The carbon tax as well as all ecotaxes, is an instrument of economic policy based on the price of goods. Ecotaxes raise the cost of some goods and services, reducing demand for them. This is called a price signal. A carbon tax would correct the marginal cost of CO2 emissions and give an incentive to reduce carbon dioxide emissions by the whole economy. It consists of a payment for fuels directly based on their "carbon content" and the quantity of CO2 produced per unit of energy), this payment being made to the state or the authority in charge of collecting the tax. As the purpose of such a policy is to reduce carbon dioxide emissions, a carbon tax makes economic and environmental sense because it taxes the externality (production of CO2) directly. Coal generates the highest amount of emitted CO2 per energy unit, higher than petroleum and gas. Therefore it would be taxed proportionnally more, as well as petroleum compared to gas.
A tax has the advantage of being a universally shared "burden" (which is not the case of emission permits, that can only be established for big entities such as firms or countries) and involves each consumer. The simplicity of deducting the taxes at source makes it a much easier and also more realistic system than negotiated emission permits especially when it comes to limiting the emissions of private individuals and diffuse emission sources in general, such as cars. A tax system concerns indeed all types of use of hydrocarbons, and it is certain that NEP cannot involve sectors like private transportation and services. The NEP system implies costs of functioning for transactions, for example the sums paid to the brokers and to the institutions in charge of finding the exchange partners for the involved entities. The costs of negociations must also be taken into account, as well as costs related to occurred delays. A tax, however, has much less costs at every level.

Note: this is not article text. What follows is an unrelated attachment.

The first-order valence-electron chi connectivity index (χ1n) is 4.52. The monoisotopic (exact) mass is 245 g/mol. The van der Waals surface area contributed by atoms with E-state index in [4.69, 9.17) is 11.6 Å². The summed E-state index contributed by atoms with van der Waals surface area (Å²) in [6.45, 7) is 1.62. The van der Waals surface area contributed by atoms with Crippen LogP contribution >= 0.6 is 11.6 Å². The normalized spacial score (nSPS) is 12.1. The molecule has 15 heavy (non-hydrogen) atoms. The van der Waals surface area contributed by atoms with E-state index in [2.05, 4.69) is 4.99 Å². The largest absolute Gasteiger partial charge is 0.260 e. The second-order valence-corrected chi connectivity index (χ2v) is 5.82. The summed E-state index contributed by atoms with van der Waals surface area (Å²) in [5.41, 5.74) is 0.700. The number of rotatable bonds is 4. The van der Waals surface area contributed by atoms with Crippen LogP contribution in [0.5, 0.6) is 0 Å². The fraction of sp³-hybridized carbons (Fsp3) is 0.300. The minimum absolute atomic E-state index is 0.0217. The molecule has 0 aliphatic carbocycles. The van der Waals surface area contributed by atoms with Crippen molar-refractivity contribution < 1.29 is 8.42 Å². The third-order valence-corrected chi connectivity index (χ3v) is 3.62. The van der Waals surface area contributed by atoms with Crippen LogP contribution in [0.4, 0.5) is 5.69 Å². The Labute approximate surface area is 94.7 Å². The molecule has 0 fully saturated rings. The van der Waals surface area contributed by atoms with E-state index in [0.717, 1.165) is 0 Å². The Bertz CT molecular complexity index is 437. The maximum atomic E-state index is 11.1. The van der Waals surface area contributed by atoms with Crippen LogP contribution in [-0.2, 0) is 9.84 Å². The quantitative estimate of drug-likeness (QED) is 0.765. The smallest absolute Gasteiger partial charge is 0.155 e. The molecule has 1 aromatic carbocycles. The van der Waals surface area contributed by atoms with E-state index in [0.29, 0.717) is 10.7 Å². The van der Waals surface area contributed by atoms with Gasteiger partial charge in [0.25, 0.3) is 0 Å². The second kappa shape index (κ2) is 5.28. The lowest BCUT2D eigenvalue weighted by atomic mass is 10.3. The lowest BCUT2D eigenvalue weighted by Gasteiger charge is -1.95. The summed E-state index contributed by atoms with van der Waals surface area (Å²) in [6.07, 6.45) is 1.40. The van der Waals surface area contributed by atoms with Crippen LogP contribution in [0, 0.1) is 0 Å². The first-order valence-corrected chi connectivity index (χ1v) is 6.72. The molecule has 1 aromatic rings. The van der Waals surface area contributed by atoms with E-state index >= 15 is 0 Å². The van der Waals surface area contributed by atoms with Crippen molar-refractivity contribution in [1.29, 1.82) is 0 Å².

A tax has a dynamic effect, which a NEP doesn't have. It is a permanent incentive to reduce CO2 emissions. Technological, logistic, or organizational progress, and the extension of these improvements to the whole economy, lead to a reduction of the price for permits. The system cannot make any self-adjustment in response to such evolutions and as soon as abatement goals are more easily reached, demand for permits and its price falls. (In order to avoid that, only a tightening of the quotas granted can be made.)
The tax cannot be expected to create strategic behaviours from firms and NGOs that would harm the contractual frame of the market. NGOs or private entities opposed to the purchase of "rights to pollute" could massively buy permits so that their price rises. Firms could also act the same way to put their competitors under pressure. A tax is also less complicated to implement at least from a technical point of view, and in what is more: policymakers are more used to manipulating those policy instruments. Technical problems related to the necessity of taking in account carbon sinks, other greenhouse gases, the working out of technical agreements and their management, are a few of the problems that a tax system doesn't need us to cope with.
A tax system brings revenues that can be "recycled" to the economy. These could for example help reduce other taxes. This is often considered in the context of an ecological tax reform. The tax can be put up while reducing payroll taxes at the same time, which means with a constant amount of taxes. The aim is then to skip taxes progressively from values like work to noxious activity: pollution. There is evidence in that case of a positive redistribution effect. NEP can also generate income, but only if they are auctioned. It is important to remember that it is impossible to make the use of tax instruments general without any global authority responsible for that. However, this impossibility -which is often named as a disadvantage by tax detractors- is irrelevant. Any system that is to have a global effect, including the NEP, needs the existence and involvement of international institutions.